We are not expecting further big climate reduction commitments from countries this year at COP27. The leaders of China and Russia (the world’s first- and fifth-largest climate polluters) are not attending the event, nor are officials from many of the largest economies, including India and Australia. U.S. President Joseph Biden will make only a short
As anticipated, on Friday the U.S. Environmental Protection Agency (EPA) issued a proposed Risk Management Program (RMP) Safer Communities by Chemical Accident Prevention rule pursuant to the Clean Air Act. The proposed rule would reinstate certain provisions newly introduced to the RMP rule (originally promulgated in 1991) late in the Obama administration and subsequently removed by the Trump administration in 2019. The EPA has additionally added significant new requirements not originally in the 2017 draft RMP rule, including provisions aimed to further current policies on environmental justice and climate change. The proposed RMP rule also appears to draw influence from recommendations made by the Chemical Safety Board (CSB) as well as state updates to process safety regulations in the past decade, most notably the California Accidental Release Prevention Program (CalARP) and the California Refinery Process Safety Management (PSM) Standard.
These changes, including the addition of requirements regarding employee participation, public availability of information, inherent safety, third party auditing, facility siting and natural hazards consideration, as well as emergency response planning, will result in covered RMP facilities having to significantly revisit and revise their RMP programs and plans. Certain requirements also appear to be directly aimed at limiting stationary sources’ ability to privately manage their internal risk management decisions. For example, covered facilities would now be required to document any revisions between draft and final compliance audits and provide justifications for rejected RMP program recommendations.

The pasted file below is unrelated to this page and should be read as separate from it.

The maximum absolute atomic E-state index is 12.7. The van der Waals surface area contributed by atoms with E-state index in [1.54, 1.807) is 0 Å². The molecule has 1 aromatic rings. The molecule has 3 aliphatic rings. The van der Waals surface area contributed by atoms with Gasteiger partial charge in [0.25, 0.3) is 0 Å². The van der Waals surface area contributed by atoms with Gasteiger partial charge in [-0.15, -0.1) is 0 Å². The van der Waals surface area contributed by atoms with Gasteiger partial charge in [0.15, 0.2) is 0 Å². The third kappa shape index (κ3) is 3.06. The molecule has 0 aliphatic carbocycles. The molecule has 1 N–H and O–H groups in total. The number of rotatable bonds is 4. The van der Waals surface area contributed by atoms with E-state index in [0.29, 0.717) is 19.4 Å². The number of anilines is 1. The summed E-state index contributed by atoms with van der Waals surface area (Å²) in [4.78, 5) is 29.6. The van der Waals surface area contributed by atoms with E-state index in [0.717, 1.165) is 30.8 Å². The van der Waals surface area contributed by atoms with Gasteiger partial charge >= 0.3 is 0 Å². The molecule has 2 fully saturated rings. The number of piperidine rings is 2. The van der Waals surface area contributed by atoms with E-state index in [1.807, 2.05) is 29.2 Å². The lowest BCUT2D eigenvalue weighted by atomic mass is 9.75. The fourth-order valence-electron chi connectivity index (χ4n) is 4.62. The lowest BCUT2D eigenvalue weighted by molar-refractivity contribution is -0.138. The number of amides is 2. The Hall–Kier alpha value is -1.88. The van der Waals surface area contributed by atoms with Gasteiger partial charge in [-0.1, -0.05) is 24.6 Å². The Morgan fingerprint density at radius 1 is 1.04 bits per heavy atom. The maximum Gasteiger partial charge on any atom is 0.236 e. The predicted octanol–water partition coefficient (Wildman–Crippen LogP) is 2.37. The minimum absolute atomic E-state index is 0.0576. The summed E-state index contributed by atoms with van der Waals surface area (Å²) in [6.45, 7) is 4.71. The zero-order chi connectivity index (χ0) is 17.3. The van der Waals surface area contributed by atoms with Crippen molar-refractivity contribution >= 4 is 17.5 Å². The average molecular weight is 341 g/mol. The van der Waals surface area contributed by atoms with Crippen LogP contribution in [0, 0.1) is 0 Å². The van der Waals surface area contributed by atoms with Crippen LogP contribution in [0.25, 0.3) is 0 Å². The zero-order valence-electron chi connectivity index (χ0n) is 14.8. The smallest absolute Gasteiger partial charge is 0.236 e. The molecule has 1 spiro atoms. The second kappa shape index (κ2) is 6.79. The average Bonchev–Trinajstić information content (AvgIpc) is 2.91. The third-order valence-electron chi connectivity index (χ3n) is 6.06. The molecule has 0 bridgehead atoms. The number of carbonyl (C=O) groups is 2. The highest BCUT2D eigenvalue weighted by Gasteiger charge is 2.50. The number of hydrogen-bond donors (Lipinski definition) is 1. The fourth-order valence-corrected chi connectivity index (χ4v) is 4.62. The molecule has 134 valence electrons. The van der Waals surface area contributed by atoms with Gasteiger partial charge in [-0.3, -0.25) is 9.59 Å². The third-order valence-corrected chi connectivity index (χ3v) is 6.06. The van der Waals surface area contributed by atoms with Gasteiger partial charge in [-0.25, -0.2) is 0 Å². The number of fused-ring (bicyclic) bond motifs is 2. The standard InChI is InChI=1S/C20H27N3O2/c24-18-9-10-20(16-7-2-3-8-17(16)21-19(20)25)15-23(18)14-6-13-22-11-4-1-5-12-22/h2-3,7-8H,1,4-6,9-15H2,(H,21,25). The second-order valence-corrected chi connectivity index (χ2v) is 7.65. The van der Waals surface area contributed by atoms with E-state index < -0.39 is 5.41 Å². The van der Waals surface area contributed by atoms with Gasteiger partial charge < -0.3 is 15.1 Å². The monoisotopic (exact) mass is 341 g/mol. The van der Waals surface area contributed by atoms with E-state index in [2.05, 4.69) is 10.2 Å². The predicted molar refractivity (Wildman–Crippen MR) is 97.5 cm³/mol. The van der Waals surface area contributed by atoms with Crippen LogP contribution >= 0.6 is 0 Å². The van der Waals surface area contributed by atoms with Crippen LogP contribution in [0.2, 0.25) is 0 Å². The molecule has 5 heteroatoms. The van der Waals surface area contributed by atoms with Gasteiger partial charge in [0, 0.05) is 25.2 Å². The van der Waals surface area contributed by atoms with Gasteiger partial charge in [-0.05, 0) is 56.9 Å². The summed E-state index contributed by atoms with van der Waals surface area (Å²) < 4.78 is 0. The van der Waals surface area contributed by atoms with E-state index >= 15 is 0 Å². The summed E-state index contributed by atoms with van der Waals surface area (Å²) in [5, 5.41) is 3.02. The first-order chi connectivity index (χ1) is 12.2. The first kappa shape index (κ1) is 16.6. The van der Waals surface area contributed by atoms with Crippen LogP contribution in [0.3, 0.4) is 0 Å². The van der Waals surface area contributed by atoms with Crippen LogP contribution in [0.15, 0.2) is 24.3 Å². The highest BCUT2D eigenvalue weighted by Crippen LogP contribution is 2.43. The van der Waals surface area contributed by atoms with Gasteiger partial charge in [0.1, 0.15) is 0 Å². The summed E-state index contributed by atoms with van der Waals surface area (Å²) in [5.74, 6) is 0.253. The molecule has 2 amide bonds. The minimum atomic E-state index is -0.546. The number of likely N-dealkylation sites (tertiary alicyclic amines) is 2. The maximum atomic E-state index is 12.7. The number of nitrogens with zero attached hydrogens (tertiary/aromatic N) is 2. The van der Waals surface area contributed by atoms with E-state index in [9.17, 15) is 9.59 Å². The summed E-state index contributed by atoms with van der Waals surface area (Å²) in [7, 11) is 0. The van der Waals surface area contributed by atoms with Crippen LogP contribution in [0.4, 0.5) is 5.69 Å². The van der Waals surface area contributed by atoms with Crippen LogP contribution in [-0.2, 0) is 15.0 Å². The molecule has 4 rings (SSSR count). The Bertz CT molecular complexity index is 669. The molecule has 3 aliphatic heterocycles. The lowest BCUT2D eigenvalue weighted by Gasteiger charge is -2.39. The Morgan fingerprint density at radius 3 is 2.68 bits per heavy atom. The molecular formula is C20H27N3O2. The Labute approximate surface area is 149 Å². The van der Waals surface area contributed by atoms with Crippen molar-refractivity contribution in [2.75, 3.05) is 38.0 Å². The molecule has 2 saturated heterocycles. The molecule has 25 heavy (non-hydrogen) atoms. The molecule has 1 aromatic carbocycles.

According to EPA Administrator Michael Regan, “protecting public health is central to EPA’s mission, particularly as we adapt to the challenges of climate change, and the proposal announced today advances this effort, especially for those in vulnerable communities. This rule will better protect communities from chemical accidents, and advance environmental justice for communities that have been disproportionately impacted by these facilities.” EPA estimates the rule will cost approximately $77 million a year.
Comments on the proposed rule are due to EPA within 60 days of its publication in the Federal Register and may be submitted online, via mail, or hand-delivery.…
Last month, the California Division of Occupational Safety and Health (Cal/OSHA) released a revised discussion draft of a proposed regulation for workplace violence prevention (Proposed Rule). The Proposed Rule would expand existing health care industry workplace violence prevention requirements to all industries. The Proposed Rule includes new definitions with broad applicability and a “one-size-fits…
The agencies regulating industrial chemical processes are taking a second look at modernizing regulations aimed at preventing chemical accidents in the near future. The Occupational Safety and Health Administration’s (OSHA) Process Safety Management (PSM) standard and the Environmental Protection Agency’s (EPA) Risk Management Program (RMP) rule were practically identical for processes containing threshold levels of…
We previously reported on requirements for Scope 3 emissions in the proposed climate disclosure rule released by the U.S. Securities Exchange Commission (“SEC”) on March 21, 2022 (“Proposed Rule”). In addition to Scope 3 emissions, the Proposed Rule would also require a registrant to disclose information about its direct GHG emissions (Scope 1) and indirect emissions from purchased electricity or energy sources (Scope 2). This post focuses on attestation requirements in the Proposed Rule for those Scope 1 and Scope 2 disclosures.
Who is subject to Scope 1 and Scope 2 attestation requirements and when is compliance required?
Section 229.1505 of the Proposed Rule would require a company that is an accelerated filer or large accelerated filer to include an attestation report in its Scope 1 and 2 disclosures. The attestation requirement also applies to foreign private issuers.
The Proposed Rule does not make compliance with Scope 1 and 2 disclosure and attestation requirements immediate. Instead, subject companies are provided a grace period to achieve compliance with Scope 1 and 2 disclosure requirements. The Proposed Rule would also provide a transition period for the assurances required for the Scope 1 and 2 disclosure attestations (see further discussion below). The proposed compliance timeframes are as follows:
|Filer Type||Scopes 1 and 2 GHG Disclosure Compliance Date||Limited Assurance||Reasonable Assurance|
|Accelerated Filer||Fiscal year 2024 (filed in 2025)||Fiscal year 2025 (filed in 2026)||Fiscal year 2027 (filed in 2028)|